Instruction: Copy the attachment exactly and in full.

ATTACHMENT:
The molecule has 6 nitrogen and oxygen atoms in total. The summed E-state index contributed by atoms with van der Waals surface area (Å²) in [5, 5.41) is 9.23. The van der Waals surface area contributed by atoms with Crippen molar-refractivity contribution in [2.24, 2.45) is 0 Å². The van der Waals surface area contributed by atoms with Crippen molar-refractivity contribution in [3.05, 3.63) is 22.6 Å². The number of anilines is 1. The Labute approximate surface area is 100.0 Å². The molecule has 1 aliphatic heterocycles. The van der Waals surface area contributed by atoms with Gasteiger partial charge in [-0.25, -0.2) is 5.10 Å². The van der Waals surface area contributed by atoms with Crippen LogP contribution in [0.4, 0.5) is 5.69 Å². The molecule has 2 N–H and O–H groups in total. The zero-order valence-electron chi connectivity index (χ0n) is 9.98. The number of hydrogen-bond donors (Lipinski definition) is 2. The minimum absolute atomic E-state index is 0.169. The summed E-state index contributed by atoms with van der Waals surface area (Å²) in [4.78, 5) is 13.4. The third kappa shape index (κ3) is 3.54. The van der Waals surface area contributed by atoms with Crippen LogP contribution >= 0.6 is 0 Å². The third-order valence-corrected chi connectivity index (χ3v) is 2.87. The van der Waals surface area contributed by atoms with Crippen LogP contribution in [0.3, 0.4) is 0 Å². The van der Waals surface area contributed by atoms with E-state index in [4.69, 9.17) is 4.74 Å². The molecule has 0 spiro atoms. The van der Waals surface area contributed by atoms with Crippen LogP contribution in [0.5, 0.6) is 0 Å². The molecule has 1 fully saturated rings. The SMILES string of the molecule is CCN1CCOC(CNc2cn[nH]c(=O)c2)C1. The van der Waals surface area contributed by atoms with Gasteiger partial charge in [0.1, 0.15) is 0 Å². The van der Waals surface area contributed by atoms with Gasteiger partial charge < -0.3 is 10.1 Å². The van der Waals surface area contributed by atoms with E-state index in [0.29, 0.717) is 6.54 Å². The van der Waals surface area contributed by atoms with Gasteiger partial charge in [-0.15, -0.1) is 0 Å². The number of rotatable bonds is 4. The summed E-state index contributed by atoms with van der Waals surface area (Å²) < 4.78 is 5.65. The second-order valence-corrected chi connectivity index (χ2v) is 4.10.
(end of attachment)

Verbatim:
The molecule has 6 nitrogen and oxygen atoms in total. The summed E-state index contributed by atoms with van der Waals surface area (Å²) in [5, 5.41) is 9.23. The van der Waals surface area contributed by atoms with Crippen molar-refractivity contribution in [2.24, 2.45) is 0 Å². The van der Waals surface area contributed by atoms with Crippen molar-refractivity contribution in [3.05, 3.63) is 22.6 Å². The number of anilines is 1. The Labute approximate surface area is 100.0 Å². The molecule has 1 aliphatic heterocycles. The van der Waals surface area contributed by atoms with Gasteiger partial charge in [-0.25, -0.2) is 5.10 Å². The van der Waals surface area contributed by atoms with Crippen LogP contribution in [0.4, 0.5) is 5.69 Å². The molecule has 2 N–H and O–H groups in total. The zero-order valence-electron chi connectivity index (χ0n) is 9.98. The number of hydrogen-bond donors (Lipinski definition) is 2. The minimum absolute atomic E-state index is 0.169. The summed E-state index contributed by atoms with van der Waals surface area (Å²) in [4.78, 5) is 13.4. The third kappa shape index (κ3) is 3.54. The van der Waals surface area contributed by atoms with Crippen LogP contribution >= 0.6 is 0 Å². The third-order valence-corrected chi connectivity index (χ3v) is 2.87. The van der Waals surface area contributed by atoms with Crippen LogP contribution in [0.3, 0.4) is 0 Å². The van der Waals surface area contributed by atoms with E-state index in [4.69, 9.17) is 4.74 Å². The molecule has 0 spiro atoms. The van der Waals surface area contributed by atoms with Crippen LogP contribution in [0.5, 0.6) is 0 Å². The molecule has 1 fully saturated rings. The SMILES string of the molecule is CCN1CCOC(CNc2cn[nH]c(=O)c2)C1. The van der Waals surface area contributed by atoms with Gasteiger partial charge in [0.1, 0.15) is 0 Å². The van der Waals surface area contributed by atoms with Gasteiger partial charge < -0.3 is 10.1 Å². The van der Waals surface area contributed by atoms with E-state index in [0.29, 0.717) is 6.54 Å². The van der Waals surface area contributed by atoms with Gasteiger partial charge in [-0.15, -0.1) is 0 Å². The number of rotatable bonds is 4. The summed E-state index contributed by atoms with van der Waals surface area (Å²) < 4.78 is 5.65. The second-order valence-corrected chi connectivity index (χ2v) is 4.10.